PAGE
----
Click the full-screen arrows in the upper right to read the captions.
LOCATION: Fourth rock from the sun
DISTANCE FROM THE SUN: 128,409,598 to 154,865,853 miles (206,669,000 to 249,209,300 kilometers)
AVERAGE SURFACE TEMPERATURE: -81° F (-63° C)
LENGTH OF SPACE JOURNEY FROM EARTH TO MARS: 7 months
GRAVITY: If you weigh 100 pounds (45 kilograms) on Earth, you’d weigh 38 pounds (17 kilograms) here
• The surface and orbit of Mars bustles with robotic vehicles and probes that are mining the planet for all sorts of info—including signs of life (none have been found so far).
• Mars is home to one of the largest canyons in the solar system (big enough to swallow the Grand Canyon) and the tallest volcano, Olympus Mons, which is nearly three times as tall as Mt. Everest.
• Radio listeners who tuned in late to a 1938 Halloween broadcast of H.G. Wells’ science-fiction book War of the Worlds thought the program was a genuine news report of a Martian invasion!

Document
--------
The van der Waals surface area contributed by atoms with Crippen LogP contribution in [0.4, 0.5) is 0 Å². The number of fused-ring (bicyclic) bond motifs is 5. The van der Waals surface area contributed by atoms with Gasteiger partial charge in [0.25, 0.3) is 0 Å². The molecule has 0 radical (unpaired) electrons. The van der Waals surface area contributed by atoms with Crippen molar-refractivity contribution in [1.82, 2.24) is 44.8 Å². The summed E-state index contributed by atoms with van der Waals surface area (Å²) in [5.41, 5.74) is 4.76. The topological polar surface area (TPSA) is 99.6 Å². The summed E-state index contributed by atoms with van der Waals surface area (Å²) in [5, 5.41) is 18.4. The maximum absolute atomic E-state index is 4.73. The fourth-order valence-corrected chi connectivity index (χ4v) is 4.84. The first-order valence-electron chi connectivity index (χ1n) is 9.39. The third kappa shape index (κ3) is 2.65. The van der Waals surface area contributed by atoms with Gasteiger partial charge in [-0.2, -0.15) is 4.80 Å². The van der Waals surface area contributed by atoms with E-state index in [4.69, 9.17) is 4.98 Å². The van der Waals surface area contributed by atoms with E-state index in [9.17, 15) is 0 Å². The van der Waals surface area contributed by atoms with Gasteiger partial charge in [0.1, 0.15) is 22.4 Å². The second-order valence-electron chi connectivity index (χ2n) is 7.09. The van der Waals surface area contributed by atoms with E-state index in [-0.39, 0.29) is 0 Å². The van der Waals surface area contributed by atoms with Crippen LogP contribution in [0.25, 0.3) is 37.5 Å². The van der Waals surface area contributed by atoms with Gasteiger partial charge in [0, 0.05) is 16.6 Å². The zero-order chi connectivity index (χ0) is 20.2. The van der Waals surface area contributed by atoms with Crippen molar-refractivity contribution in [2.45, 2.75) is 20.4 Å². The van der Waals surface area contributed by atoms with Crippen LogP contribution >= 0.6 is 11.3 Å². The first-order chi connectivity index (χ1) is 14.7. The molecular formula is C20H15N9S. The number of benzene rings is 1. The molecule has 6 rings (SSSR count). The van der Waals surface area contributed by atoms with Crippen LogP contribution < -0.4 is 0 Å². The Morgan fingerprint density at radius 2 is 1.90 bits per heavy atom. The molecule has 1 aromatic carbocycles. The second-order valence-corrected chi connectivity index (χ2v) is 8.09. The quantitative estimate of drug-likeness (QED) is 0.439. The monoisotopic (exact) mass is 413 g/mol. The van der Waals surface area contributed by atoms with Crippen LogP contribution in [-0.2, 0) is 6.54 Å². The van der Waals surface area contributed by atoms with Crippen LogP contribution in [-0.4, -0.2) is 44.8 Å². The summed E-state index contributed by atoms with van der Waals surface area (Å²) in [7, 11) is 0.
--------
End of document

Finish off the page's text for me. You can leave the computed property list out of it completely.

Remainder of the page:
• In 2015 scientists confirmed water flows on Mars, raising questions about whether life could exist on the red planet.
Astronomers peering at Mars in the 17th and 18th centuries saw signs of life everywhere. Seas! Continents! Canals that carried water to Martian farms! You spot none of these features as your spaceship deploys its parachutes for touchdown on this cold desert world—but then you never expected to. Mars has been the subject of many myths; you intend to separate science fact from science fiction as you step on the surface of the red planet.
For starters, the red planet isn’t even totally red! Browns, tans, golds, and flecks of green pop out as you scan the rocky, dusty, dune-laden landscape. Mars only looks red from far away because of rusting iron minerals in the rocks and soil. The soil blows into the air (occasionally in planetwide dust storms) to give the atmosphere a bloody tint. Water may have flowed on Mars long ago, in ancient seas and riverbeds that early astronomers confused for canals. That was back when the atmosphere was thicker. Now, the air here (mostly carbon dioxide) is too wispy to support water or hold much heat. If you took off your spacesuit and stood on the equator at high noon, your toes would feel toasty but your face would be freezing! The good news is summer here lasts for six months. The bad news: So does winter!